One of the most stunning things in the movie is how authentic the scenes in 1969 look. It also seems like it must have been one of the biggest challenges for you guys because there are so many shots where everything in the shot has to be of that period. Can you tell me the role that you guys played in those scenes? Was it mostly digital recreations?
Redd: It was kind of a mix. There are a lot of streets in New York. Coney Island had a lot of re-dressing by the production design crew. That department had some facades that were put in there. But we had to remove signs digitally, especially during the monocycle chase. We had to remove some of the neon and the awnings. A lot of it really comes down to dressing things properly like having period cars; it really helped seal the deal.
Ralston: We created some of the period cars digitally, and some of the entire neighborhoods, but it was really about creating some action that wasn’t really figured out until we were done shooting the movie and we were back doing post. As the scenes came together we realized that we need some different types of action scenes like in the monocycle chase. Well we didn’t have any background plates that made sense with the new ideas so we recreated entire lengths of neighborhood, the elevated train area and our monocycle, along with our digital doubles of all the actors doing all the action. It was more done out of trying to recreate some action rather than to help out the 1969 idea.
Michael Stuhlbarg’s character, Griffin, obviously had some special effects added to him, but as I understand it there were digital recreations of Agent J and Agent K, which were obviously so good that I have no idea which parts you guys used the digital recreations. Can you tell me why there was a decision to digitally recreate the lead actors?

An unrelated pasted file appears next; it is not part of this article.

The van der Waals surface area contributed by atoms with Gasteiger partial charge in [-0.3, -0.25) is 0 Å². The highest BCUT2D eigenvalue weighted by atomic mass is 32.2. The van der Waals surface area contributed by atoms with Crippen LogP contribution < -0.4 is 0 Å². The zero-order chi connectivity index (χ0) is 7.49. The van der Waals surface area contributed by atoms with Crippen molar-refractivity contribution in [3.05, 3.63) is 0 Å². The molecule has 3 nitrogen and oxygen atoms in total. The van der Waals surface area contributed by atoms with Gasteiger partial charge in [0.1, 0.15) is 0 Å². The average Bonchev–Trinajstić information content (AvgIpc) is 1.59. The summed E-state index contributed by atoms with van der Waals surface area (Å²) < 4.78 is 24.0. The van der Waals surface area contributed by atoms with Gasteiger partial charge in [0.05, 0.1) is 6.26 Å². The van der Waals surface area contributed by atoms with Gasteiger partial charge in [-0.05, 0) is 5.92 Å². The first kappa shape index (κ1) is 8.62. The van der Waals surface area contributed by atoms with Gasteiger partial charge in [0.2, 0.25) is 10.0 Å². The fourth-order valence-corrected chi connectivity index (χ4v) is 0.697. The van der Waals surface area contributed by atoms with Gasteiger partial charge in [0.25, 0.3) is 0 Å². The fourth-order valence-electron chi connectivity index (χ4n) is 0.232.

Ralston: Well, we knew from the beginning that there was some action that probably would require at least both Agent J and K in 1969 to do some stuff but as a protection we realized we might also need Griffin and we might need Boris the Animal. It all started with the monocycle chase and Cape Canaveral. There’s digital doubles in the prison scene, especially when Boris is leaping across the lunar surface. That’s basically a digital Boris. We weren’t quite sure what some of the things we were going to be doing when we started shooting so as a protection we made the decision to do some highly detailed digital doubles to protect ourselves later and luckily we did because we used them all and we used them in some pretty crazy scenes.
I wanted to know what was your favorite effect in the movie to work on?
Ralston: It would be the time jump scene off the Chrysler building because it is so insane.
Redd: I also like that scene a lot but I think Cape Canaveral. There’s so much cool stuff in this movie and there’s a huge array of effects that it’s hard to pinpoint on one scene. I think the most challenging piece was Cape Canaveral. It took a lot of people to make that rocket launch look as good as it did.
Men in Black III is now playing in theatres everywhere!